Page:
According to another aspect of the invention, a method of testing is applied to a PLD that includes an array of standardized interconnect blocks coupled to one another, an array of standardized test structures each coupled to and associated with one of the interconnect blocks, and a non-homogeneous array of programmable logic blocks each coupled to and associated with at least one of the test structures. The first step of the method is to configure the PLD with a configuration containing signal paths that traverse the standardized interconnect blocks and the standardized test structures and bypass the logic blocks. The configuration is the same for each of the standardized interconnect blocks and standardized test structures associated with each of the logic blocks. After configuring the PLD, an input test signal is applied to a start point, and observed at an end point, of each of the signal paths.
In some embodiments, the non-homogeneous array of programmable logic blocks includes additional logic blocks coupled directly to the interconnect blocks (i.e., rather than being coupled through one of the standardized test structures), and the additional logic blocks are configured to mimic the behavior of the standardized test structures in test mode.
The present invention is illustrated by way of example, and not by way of limitation, in the following figures.
The present invention is believed to be applicable to a variety of programmable logic devices (PLDs). The present invention has been found to be particularly applicable and beneficial when applied to field programmable gate arrays (FPGAs). While the present invention is not so limited, an appreciation of the present invention is presented by way of specific examples, in this instance with an FPGA including a non-homogeneous array of programmable logic blocks.
Each interconnect block includes a large number of interconnect lines and programmable interconnect points (PIPs) (not shown). Each PIP should be tested for on/off capability, and each interconnect line should be tested for manufacturing defects, e.g., to ensure that the interconnect line is not broken or shorted to an adjacent interconnect line. To perform this testing, the PLD is configured to implement a signal path that traverses various interconnect lines and PIPs within interconnect block 101. A test input signal (Control) is supplied at a start point of the signal path, e.g., from a programmable input block or an IOB of the PLD, or from an internally generated signal source. A test output signal (Observe) is monitored at an end point of the signal path, e.g., at a programmable output block or an IOB of the PLD, or at an internal node that is externally observable by a test apparatus. The PLD is then reconfigured to implement another signal path that traverses another set of interconnect lines and PIPs within interconnect block 101. Thus, the functionality of many interconnect lines and PIPs within the interconnect block can be tested, given a large enough set of signal paths.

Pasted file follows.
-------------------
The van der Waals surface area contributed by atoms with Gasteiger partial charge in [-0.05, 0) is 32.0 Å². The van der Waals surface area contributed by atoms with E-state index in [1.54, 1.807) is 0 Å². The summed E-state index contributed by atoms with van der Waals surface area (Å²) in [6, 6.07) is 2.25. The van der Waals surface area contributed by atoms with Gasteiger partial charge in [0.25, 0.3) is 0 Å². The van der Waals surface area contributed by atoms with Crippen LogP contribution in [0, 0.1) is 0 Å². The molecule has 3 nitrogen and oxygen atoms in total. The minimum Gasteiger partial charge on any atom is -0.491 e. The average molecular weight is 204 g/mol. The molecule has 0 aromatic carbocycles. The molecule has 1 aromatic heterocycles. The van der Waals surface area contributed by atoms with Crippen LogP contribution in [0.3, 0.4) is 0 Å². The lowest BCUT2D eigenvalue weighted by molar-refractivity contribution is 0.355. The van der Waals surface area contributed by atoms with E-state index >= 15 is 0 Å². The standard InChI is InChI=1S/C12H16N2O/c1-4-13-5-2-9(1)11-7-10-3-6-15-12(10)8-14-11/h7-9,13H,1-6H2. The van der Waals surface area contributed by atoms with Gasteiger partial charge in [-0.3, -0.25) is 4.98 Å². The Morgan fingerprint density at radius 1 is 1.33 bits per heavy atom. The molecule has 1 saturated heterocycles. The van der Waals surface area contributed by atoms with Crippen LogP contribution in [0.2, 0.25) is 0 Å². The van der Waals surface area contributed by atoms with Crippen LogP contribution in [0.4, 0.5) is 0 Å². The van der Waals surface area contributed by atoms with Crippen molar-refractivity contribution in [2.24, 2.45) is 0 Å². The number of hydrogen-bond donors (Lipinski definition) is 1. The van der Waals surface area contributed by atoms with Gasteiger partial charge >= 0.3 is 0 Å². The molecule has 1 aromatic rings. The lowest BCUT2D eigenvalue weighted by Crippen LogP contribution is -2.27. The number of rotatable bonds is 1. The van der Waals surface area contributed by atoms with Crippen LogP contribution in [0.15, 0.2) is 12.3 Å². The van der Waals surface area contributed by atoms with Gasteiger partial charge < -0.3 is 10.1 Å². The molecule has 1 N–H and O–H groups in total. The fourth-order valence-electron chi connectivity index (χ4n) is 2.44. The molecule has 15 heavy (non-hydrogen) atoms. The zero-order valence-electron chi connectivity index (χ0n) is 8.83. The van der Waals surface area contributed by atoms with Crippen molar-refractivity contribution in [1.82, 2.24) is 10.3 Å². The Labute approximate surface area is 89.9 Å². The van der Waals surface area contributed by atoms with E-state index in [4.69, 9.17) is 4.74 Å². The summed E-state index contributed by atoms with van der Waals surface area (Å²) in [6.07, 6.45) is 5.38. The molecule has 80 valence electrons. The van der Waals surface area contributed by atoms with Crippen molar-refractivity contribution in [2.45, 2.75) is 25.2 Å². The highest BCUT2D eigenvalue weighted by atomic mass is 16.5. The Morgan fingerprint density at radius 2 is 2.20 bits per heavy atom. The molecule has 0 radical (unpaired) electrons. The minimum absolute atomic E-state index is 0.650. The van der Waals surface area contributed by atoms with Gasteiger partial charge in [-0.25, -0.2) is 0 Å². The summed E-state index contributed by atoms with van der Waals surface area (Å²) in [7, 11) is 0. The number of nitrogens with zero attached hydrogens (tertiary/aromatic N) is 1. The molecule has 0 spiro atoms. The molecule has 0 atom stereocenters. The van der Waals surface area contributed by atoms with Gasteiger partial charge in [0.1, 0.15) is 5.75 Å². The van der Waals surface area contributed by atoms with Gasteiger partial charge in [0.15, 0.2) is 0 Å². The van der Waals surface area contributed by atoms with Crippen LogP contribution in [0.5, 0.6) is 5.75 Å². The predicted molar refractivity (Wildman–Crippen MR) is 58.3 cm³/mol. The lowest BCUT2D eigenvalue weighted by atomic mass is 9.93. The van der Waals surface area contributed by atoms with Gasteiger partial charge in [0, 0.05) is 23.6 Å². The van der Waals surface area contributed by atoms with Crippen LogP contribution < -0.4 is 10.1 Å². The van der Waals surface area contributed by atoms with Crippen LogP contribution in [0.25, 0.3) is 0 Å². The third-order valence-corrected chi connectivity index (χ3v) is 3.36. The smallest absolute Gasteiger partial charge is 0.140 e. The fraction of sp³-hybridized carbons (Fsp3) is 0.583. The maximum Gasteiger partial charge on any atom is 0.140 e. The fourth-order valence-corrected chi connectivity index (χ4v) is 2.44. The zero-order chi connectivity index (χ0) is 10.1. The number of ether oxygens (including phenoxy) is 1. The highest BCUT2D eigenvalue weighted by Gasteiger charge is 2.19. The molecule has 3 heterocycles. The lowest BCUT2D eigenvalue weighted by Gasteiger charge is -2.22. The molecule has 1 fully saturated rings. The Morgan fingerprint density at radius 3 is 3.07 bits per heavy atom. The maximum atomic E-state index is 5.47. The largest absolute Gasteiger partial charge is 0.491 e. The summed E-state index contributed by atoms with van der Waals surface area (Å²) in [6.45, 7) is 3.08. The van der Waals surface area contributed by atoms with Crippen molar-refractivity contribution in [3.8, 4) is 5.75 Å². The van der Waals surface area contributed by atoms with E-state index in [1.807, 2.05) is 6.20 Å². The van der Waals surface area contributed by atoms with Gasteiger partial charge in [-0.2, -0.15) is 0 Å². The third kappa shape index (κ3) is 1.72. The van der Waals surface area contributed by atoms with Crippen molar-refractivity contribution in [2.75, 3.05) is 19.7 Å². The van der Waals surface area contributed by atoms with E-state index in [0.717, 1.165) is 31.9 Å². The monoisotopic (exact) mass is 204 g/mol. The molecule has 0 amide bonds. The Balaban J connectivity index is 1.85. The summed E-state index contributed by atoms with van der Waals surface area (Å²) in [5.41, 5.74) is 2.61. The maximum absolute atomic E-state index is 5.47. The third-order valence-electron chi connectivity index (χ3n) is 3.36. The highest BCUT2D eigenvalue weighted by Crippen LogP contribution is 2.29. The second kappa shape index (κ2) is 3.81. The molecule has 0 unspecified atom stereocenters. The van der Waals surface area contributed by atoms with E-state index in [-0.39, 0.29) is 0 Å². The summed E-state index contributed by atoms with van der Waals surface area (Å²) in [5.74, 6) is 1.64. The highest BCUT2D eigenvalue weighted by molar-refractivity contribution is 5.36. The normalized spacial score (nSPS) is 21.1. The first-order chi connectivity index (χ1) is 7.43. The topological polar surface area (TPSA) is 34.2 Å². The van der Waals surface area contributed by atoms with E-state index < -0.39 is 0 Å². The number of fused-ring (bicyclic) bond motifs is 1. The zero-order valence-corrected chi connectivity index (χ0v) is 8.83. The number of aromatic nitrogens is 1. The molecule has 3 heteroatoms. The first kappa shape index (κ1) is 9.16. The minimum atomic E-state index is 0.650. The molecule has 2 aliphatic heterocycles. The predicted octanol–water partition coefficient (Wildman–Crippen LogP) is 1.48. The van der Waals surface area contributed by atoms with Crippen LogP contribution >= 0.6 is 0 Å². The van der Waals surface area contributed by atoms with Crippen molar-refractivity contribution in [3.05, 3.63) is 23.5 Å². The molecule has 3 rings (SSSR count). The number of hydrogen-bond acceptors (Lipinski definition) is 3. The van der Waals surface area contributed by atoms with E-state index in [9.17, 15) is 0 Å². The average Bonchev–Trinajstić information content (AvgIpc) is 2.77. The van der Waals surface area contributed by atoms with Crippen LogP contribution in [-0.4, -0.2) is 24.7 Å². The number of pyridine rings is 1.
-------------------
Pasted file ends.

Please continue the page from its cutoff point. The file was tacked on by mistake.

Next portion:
However, the testing process becomes more complicated when testing the interconnections between interconnect block 101 and logic block 102. Signals LBIN, for example, are not easily observable because they drive the logic block rather than simply feeding through the interconnect block. Therefore, signals LBIN cannot be directly observed; the logic block must first be configured and the signals can then be observed only by observing output signals from the logic block. On the other hand, signals LBOUT are not easily controllable, because they are driven by the logic block rather than by a signal from the interconnect block. Clearly, to test interconnect lines and PIPs contributing to these connections, signal paths must be routed through logic block 102.